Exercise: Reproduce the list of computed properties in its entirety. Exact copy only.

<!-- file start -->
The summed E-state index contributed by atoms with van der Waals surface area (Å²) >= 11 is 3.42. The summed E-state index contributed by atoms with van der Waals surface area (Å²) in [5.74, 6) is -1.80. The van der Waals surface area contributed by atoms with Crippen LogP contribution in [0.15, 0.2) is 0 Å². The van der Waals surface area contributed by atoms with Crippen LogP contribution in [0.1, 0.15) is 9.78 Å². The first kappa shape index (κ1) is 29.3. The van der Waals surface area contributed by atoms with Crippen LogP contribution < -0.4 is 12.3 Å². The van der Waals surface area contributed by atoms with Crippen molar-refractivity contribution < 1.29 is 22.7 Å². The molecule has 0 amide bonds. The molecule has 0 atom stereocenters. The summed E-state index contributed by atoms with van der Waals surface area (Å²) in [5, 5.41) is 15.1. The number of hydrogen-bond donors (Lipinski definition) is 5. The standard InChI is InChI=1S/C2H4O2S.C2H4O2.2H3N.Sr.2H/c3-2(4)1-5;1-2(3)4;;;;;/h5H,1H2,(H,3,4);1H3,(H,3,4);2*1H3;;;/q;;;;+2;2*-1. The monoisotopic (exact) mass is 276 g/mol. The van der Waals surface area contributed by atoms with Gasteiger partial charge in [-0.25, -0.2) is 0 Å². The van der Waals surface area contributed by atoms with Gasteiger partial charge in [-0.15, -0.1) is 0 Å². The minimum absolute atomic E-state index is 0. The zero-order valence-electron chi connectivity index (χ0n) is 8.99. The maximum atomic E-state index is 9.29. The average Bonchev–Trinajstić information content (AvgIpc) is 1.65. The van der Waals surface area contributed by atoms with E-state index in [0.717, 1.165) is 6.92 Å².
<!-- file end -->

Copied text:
The summed E-state index contributed by atoms with van der Waals surface area (Å²) >= 11 is 3.42. The summed E-state index contributed by atoms with van der Waals surface area (Å²) in [5.74, 6) is -1.80. The van der Waals surface area contributed by atoms with Crippen LogP contribution in [0.15, 0.2) is 0 Å². The van der Waals surface area contributed by atoms with Crippen LogP contribution in [0.1, 0.15) is 9.78 Å². The first kappa shape index (κ1) is 29.3. The van der Waals surface area contributed by atoms with Crippen LogP contribution < -0.4 is 12.3 Å². The van der Waals surface area contributed by atoms with Crippen molar-refractivity contribution < 1.29 is 22.7 Å². The molecule has 0 amide bonds. The molecule has 0 atom stereocenters. The summed E-state index contributed by atoms with van der Waals surface area (Å²) in [5, 5.41) is 15.1. The number of hydrogen-bond donors (Lipinski definition) is 5. The standard InChI is InChI=1S/C2H4O2S.C2H4O2.2H3N.Sr.2H/c3-2(4)1-5;1-2(3)4;;;;;/h5H,1H2,(H,3,4);1H3,(H,3,4);2*1H3;;;/q;;;;+2;2*-1. The monoisotopic (exact) mass is 276 g/mol. The van der Waals surface area contributed by atoms with Gasteiger partial charge in [-0.25, -0.2) is 0 Å². The van der Waals surface area contributed by atoms with Gasteiger partial charge in [-0.15, -0.1) is 0 Å². The minimum absolute atomic E-state index is 0. The zero-order valence-electron chi connectivity index (χ0n) is 8.99. The maximum atomic E-state index is 9.29. The average Bonchev–Trinajstić information content (AvgIpc) is 1.65. The van der Waals surface area contributed by atoms with E-state index in [0.717, 1.165) is 6.92 Å².